The stakes, of course, are high. Apart from deep stores of teak and timber, ethnic areas are also rich in jade, precious stones, gold, gas, oil and hydro-electric power potential – not to mention underground trades in illicit drugs and human trafficking.
Prolonged armed conflict, meanwhile, has stunted development across the entire country. Extractive activities are often hotly contested and subject to violent attacks.
In northern Kachin state, the military announced on January 28 its intention to clear out Kachin Independence Army (KIA) insurgent bases in areas rich in gold and amber to cut the insurgent group’s revenue stream. Both sides have said that the others’ extraction and taxation of the area’s resources are “illegal.”
In eastern Kayin state, the Karen National Union (KNU), one of the country’s oldest rebel organizations fighting for autonomy, issued a four-point statement on February 1 demanding negotiations with the Union government over plans to resume building a two-lane highway between the Thai border and the Dawei Special Economic Zone in Tanintharyi Region.
In its statement, the KNU said that the NCA it signed in October 2015 stipulated that the government “must negotiate” with signatories over the implementation of socio-economic development projects. Accordingly, the KNU said that if work resumed on the highway, it would cut through pristine forests and rural communities under its control in potential violation of the KNU’s own land and forestry policy.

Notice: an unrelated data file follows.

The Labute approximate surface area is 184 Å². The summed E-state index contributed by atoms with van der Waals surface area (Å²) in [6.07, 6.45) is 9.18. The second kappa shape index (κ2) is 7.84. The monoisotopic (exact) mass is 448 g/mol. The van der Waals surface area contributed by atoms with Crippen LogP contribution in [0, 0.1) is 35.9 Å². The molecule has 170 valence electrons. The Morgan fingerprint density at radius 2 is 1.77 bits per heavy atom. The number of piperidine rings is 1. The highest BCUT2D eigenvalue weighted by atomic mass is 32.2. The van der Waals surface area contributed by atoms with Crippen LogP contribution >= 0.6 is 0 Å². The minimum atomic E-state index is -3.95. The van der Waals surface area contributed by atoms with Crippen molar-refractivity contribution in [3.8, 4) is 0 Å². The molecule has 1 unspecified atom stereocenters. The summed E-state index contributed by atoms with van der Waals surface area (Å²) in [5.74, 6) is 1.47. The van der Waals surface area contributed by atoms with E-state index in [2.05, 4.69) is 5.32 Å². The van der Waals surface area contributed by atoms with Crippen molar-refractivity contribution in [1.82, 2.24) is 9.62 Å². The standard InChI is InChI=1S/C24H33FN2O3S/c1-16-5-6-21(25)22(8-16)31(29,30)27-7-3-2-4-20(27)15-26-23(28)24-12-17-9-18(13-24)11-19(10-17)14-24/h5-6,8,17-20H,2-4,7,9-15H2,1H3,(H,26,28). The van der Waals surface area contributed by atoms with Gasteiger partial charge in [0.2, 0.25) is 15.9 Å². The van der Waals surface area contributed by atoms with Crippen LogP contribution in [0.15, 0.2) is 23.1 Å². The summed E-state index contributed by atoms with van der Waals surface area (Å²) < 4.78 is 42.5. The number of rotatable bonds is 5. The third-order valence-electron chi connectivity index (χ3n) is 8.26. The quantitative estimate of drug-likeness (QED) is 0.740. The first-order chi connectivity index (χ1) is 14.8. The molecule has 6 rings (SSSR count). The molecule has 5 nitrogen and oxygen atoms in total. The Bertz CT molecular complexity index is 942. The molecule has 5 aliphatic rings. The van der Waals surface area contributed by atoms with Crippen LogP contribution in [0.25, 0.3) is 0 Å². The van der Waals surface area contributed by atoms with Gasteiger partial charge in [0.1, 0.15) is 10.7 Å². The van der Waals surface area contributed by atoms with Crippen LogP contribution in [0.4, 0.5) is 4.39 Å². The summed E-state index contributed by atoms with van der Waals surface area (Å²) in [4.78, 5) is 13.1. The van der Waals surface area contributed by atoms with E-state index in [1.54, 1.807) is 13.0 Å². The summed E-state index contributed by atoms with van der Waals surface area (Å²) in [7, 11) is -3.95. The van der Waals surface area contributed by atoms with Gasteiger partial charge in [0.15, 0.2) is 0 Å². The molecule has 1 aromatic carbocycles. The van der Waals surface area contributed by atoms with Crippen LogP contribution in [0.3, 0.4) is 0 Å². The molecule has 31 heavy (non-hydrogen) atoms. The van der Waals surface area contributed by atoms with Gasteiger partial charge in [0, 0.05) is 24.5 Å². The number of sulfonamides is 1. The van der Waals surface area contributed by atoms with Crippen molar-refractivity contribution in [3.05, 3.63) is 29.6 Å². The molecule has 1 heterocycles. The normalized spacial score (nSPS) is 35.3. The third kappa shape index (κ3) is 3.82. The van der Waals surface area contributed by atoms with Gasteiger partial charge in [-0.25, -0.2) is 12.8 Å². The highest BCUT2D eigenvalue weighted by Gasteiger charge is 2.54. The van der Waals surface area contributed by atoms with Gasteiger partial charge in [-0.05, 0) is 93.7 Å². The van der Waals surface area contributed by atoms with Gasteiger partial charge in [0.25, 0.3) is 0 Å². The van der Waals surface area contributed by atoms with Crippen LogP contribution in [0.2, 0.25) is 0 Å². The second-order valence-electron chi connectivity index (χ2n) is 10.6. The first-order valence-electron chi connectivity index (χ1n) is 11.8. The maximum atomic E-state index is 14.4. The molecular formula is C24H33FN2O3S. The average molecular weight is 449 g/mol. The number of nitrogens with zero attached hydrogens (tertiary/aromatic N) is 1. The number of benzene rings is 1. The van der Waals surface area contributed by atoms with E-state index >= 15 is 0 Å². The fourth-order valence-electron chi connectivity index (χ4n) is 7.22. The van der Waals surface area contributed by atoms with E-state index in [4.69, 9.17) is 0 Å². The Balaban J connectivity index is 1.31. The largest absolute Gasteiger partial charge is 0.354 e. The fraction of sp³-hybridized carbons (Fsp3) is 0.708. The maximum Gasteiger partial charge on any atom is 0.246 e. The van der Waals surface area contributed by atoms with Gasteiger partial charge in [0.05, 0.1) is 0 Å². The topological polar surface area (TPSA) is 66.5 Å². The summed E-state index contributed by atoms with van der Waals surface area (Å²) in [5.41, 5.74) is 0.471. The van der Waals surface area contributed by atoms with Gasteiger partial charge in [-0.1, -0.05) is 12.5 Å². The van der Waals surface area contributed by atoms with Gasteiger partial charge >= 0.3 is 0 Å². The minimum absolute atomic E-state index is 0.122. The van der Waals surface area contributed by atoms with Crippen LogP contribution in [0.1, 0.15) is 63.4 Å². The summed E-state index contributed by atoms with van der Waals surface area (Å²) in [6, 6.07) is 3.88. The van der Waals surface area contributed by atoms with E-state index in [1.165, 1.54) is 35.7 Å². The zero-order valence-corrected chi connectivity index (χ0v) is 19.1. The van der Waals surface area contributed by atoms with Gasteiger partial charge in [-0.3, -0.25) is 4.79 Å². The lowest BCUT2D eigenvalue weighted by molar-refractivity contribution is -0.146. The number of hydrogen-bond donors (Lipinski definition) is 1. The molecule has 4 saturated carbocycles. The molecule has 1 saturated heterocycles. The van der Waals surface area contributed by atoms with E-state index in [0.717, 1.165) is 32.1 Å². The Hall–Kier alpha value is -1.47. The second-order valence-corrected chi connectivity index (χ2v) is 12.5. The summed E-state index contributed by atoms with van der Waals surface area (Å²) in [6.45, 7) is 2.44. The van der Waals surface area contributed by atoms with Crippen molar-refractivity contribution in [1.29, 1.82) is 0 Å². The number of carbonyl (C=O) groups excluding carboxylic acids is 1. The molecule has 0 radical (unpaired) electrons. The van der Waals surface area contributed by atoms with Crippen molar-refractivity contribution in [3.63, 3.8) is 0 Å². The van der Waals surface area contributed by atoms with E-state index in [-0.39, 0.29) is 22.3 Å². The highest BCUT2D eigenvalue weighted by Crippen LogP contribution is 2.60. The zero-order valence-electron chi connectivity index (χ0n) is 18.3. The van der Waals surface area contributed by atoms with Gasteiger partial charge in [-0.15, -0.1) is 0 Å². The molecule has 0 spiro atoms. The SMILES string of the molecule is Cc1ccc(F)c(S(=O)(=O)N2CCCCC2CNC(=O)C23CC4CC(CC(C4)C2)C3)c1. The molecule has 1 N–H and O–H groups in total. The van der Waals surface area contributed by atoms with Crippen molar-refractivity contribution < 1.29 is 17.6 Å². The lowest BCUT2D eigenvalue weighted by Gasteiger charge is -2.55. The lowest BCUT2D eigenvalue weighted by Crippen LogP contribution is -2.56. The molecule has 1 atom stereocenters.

The KNU also said negotiations with it and other stakeholders must be held in advance to ensure sustainable development for local communities and revenue-sharing between the Union and state or regional governments. Communities must have the right to participate in the negotiations, it said.
Both cases show that ethnic armed groups and the Union government are still poles apart on who should control resource management and exploitation. Most ethnic armies view themselves as the true representatives and owners of their respective homelands and states, with the obligation to exploit resources for the benefit of their people. They also view themselves as protectors against military occupation and abuse.
The Natural Resource Governance Institute, a think tank, proposed in a January 2018 paper a remedial way ahead that would give greater power to subnational institutions over resource management. In short, the report suggested a framework for which responsibilities should be allocated to subnational governments and which should be managed jointly in either a federal or unitary state.